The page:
By Toni Reale
The survival of life on earth rests primarily on the wings of pollinators, such as birds, bees, wasps, butterflies and other insects, and on the backs of a few small mammals. They play the most critical role in our ecology -- aiding in plant reproduction, which results in food, habitat, building materials and oxygen.
According to scientists, somewhere between 75 percent to 95 percent of all plants require pollination, and a staggering one-third of all food that feeds humanity can only be produced with a pollinator’s help.
Although our very survival is dependent upon the survival of pollinators, it seems that not much thought goes into their protection. Development, land use changes, pesticide application, climate change and environmental degradation greatly threaten pollinator species., By not placing value on the incredible environmental services that pollinators provide our society, we are essentially biting the hands (albeit wings) that feed us.
There are lots of organizations locally and internationally that spread awareness of the plight of pollinators. Here in the Lowcountry, organizations such as the Charleston Parks Conservancy, Charleston Audubon and Keep North Charleston Beautiful work tirelessly to create and maintain beautiful gardens and pollinator habitats. Through the fruits of their labor, visitors to local parks and butterfly gardens are made visually aware of and inspired by the important role of urban gardens and greenscapes.
How you can help
You can also help the plight of pollinators locally by creating a safe and inviting habitat for them in your yard. Clemson Extension suggests incorporating eight to 10 native plants into your existing landscaping to attract a diverse population of bees and other helpful insects. Studies show that not all pollinators have the same stamina when it comes to traveling. Cluster the same species when planting for visual impact and to cut down the need for pollinators to travel far distances. If time or space for installing a pollinator garden is limited, even one potted plant or flower box on a patio is helpful.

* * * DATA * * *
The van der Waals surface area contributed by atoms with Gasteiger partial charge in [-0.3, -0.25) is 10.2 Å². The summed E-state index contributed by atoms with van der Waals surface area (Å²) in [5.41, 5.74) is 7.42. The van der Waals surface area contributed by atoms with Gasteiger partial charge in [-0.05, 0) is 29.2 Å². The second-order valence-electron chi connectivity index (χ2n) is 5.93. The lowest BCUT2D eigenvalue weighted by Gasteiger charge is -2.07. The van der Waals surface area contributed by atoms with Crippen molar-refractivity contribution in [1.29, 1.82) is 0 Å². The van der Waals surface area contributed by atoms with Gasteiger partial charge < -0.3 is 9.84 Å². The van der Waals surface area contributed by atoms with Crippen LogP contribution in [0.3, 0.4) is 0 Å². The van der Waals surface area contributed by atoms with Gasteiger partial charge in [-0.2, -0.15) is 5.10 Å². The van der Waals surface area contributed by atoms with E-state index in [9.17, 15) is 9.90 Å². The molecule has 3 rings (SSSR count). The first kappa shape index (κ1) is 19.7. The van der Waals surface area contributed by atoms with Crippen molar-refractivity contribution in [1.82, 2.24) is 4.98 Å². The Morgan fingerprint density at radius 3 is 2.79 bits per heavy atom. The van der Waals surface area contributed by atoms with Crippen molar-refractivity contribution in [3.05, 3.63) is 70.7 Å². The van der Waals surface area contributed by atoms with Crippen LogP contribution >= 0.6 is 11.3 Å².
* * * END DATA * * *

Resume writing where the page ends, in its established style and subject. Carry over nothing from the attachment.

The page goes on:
Listed here are a few favorite native plants that can be successfully grown in the Lowcountry and would be an excellent addition to your pollinator-friendly landscaping:
Serviceberry, a member of the rose family, can be grown as a tree or shrub and has year round visual interest.
The Flowering Dogwood trees uniquely shaped white flowers are a sure sign that Spring is on its way. Its red berries are also an important source for food for Eastern bird populations.
The Virginia Sweetspire is a beautiful shrub that produces elongated flowers that smell heavenly.
Purple Coneflower, also known as echinacea, is a pollinator favorite and is also a beautiful cut flower.
Spotted Beebalm is one of the most interesting looking flowers. It is in the mint family, is fragrant, and has medicinal properties.
If you have the space for a climbing vine or need to cover a fence, Carolina
Jessamine grows rapidly and its little yellow trumpet shaped flowers sealed the deal in 1924 as our official state flower.
If you are looking for annual blooms to fill your perennial landscaping, consider any type of basil, sunflower or zinnia.
Avoid pesticide use on any of your landscaping as pesticides kill pollinators. If you have a pest or fungus that needs to be treated, consider organic options or consult with a Clemson Extension agent or any nearby garden shop for advice. Be part of the movement to create safe and nutrient-rich habitats for bees, birds and other insects. Giving power to the pollinators through simply planting things that even we can enjoy is ensuring our future.
Toni Reale is the owner of Roadside Blooms, a unique flower and plant shop in Park Circle in North Charleston. It specializes in weddings, events and everyday deliveries using nearly 100 percent American- and locally grown blooms. Online at www.roadsideblooms.com. 4610 Spruill Ave., Suite 102, North Charleston.